6. Louis Armstrong House Celebrate one of the great American musicians right in the middle-class home he cherished in Corona. Just a subway ride away, it's must-see for his fans — and a surprisingly insightful look at mid-20th-century life for almost anyone. Take a tour of the small, full-of-personality structure and listen to Armstrong's jaunty singing while standing next to his desk. Pick up a CD or book in the little gift shop.


  1.  New York Botanical Garden and Bronx Zoo
    Come for the flora, stay for the fauna. The Botanical Garden's newest installation, "Tropical Paradise," showcases plants from around the world. After, cross the street to the Bronx Zoo, one of the best zoological parks in the world.
  2. The Bronx Documentary Center
    Part gallery, part movie house, this offbeat art center is home to avant-garde documentary programming from both well-known and upcoming artists and filmmakers. The latest exhibition, "Too Young to Wed," chronicles the lives of child brides from around the world.
  3. The Bronx Beer Hall
    There are plenty of places to grab a brew in the big city, but only one is in the heart of Arthur Ave., New York's real Little Italy. Sit back and sip a brew surrounded by authentic Italian-American eateries, bakeries and butchers.
  4. Andrew Freedman Home
    A former retirement home for wealthy seniors, this luxurious mansion on the famed Grand Concourse is as diverse as the borough itself. This center for art, culture and creativity is just a block from the Bronx Museum of the Arts.
  5. Poe Cottage
    Feeling eerie? Stop by the farmhouse where Edgar Allan Poe wrote the classic poems "Annabel Lee," "The Bells" and "Eureka." The ever-restless Poe brought his ailing wife Virginia to the borough in 1844 for the country air. The bed she died in is still here.


  1. The Apollo Theater
    This world-renowned music hall on 125th St. is at the historic center of New York's African-American community. Back in the day, the Apollo hosted legendary entertainers Billie Holiday, James Brown, Duke Ellington and the Temptations. It will celebrate the Super Bowl next week with events that include gospel, jazz and R&B.
  2. Studio Museum in Harlem
    The Studio Museum opened in 1968 and showcases masterpieces from artists of African descent. Increasingly it's an artistic focal point in the city.
  3. Schomburg Center for Research in Black Culture
    The Schomburg is one of the leading institutions that focus on African-American, African Diaspora and African experiences. Its latest exhibition is "Motown: The Truth Is a Hit."
  4. Fort Washington Park
    In the heart of Washington Heights, the park is home to Manhattan's only lighthouse — also known as the Little Red Lighthouse (yes, from the children's book). Parkgoers here can catch amazing views of the New Jersey Palisades and the George Washington Bridge.
  5. Dining
    Wine, dine and listen to live music at the Red Rooster. The comfort food eatery is the brainchild of Andrew Chapman and chef Marcus Samuelsson. And if you're in Harlem, you have to eat at the ultimate Southern food shrine, Sylvia's. Try the fried catfish and smothered pork chops.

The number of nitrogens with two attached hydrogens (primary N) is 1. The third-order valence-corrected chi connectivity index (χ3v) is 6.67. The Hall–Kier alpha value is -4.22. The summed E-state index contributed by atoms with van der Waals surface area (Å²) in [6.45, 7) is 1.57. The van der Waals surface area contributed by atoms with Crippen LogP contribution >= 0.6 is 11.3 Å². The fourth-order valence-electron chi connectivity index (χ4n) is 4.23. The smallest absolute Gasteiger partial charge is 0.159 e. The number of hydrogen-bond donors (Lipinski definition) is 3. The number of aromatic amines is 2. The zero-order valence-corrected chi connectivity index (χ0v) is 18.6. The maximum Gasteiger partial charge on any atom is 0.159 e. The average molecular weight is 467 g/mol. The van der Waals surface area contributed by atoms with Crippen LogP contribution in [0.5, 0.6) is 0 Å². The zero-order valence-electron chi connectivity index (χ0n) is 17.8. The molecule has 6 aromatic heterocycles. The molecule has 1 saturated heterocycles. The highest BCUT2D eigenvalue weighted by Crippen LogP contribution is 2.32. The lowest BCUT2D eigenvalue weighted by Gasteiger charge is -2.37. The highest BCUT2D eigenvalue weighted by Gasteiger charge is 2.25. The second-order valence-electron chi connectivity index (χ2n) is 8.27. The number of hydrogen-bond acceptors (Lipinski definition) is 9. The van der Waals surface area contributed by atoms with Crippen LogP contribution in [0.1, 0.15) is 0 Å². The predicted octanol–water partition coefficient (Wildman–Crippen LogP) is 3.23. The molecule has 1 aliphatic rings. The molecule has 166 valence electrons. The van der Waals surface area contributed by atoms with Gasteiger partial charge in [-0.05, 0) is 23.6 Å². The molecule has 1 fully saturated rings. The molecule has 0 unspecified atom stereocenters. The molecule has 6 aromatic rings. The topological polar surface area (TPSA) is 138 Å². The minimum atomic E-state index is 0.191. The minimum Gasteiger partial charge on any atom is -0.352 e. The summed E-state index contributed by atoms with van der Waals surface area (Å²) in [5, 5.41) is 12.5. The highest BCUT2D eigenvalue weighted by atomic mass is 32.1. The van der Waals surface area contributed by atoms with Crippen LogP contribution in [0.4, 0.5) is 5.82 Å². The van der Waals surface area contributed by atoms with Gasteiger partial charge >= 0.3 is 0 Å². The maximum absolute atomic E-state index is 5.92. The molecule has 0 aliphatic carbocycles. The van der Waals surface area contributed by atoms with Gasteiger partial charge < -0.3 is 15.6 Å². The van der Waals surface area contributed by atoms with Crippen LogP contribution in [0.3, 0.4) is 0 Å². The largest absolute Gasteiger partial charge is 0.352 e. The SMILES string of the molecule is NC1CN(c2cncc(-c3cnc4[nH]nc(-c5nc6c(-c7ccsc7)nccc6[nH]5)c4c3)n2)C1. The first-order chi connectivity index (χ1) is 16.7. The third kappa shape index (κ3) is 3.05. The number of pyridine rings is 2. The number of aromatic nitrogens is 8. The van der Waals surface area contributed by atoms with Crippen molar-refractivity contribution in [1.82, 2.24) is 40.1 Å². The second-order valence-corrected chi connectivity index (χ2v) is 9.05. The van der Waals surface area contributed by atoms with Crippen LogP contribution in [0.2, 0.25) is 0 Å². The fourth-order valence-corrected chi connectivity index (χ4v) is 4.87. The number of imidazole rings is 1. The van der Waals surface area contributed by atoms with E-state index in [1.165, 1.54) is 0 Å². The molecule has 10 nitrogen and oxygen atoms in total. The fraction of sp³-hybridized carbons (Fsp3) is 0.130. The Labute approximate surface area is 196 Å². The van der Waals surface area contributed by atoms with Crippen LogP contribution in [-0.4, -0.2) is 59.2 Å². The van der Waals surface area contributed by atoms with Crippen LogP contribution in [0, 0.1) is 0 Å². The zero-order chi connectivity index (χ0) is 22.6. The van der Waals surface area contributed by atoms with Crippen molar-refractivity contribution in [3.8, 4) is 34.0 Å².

1. Staten Island ferry
    Here's the best way to find stunning views of the Statue of Liberty, Ellis Island and the skyscrapers along lower Manhattan — and it's free. The five-mile journey is covered in just 25 minutes.
  2. Historic Richmond Town
    The city's only historic village features 28 buildings, some dating back to the 17th century. The modern-day reality: a series of workshops and reenactments, which add to the authenticity.
  3. Snug Harbor Cultural Center & Botanical Garden
    The former home for retired sailors is now an arts complex of 28 buildings. The Music Hall — it's like having a Carnegie Hall on Staten Island — will feature "Cabaret" in March, but visitors now can enjoy always-changing visual art exhibitions and the stunning grounds. The New York Chinese Scholar's Garden, which opened in 1999, draws tourists from around the world.


New York's signature desserts are the cheesecake and the black and white cookie. But there is so much controversy over the cookie, that, to keep the peace, we offer a definitive cheesecake list:

  1. Two Little Red Hens Bakery,
    1652 Second Ave.
    This Upper East Side bakery serves a cheesecake with a browned top and thick graham cracker crust. Plan ahead: it takes 24 hours to set, so there are usually no slices available on Monday and Tuesday mornings.
  2. S&S Cheesecake, 222 W. 238th St., Bronx
    Ring a bell to gain entrance at this Kingsbridge bakery, which for more than 60 years has sold cheesecake right out of the kitchen.
  3. Michael's Pastry Shop, 2929 Avenue R, Brooklyn
    The cheesecakes at this Midwood shop are covered in a sweet glaze and served with strawberry topping.
  4. Eileen's Cheesecake, 17 Cleveland Place
    This SoHo shop sells a dizzying array of flavors, including Salted Carmel and Red Velvet.
  5. Junior's Cheesecake, 386 Flatbush Ave. Ext., Brooklyn
    Junior's is a Brooklyn institution that ships cheesecake across the country. P Diddy notoriously sent contestants on "Making the Band" on a walk across the Brooklyn Bridge to grab the sweet treat.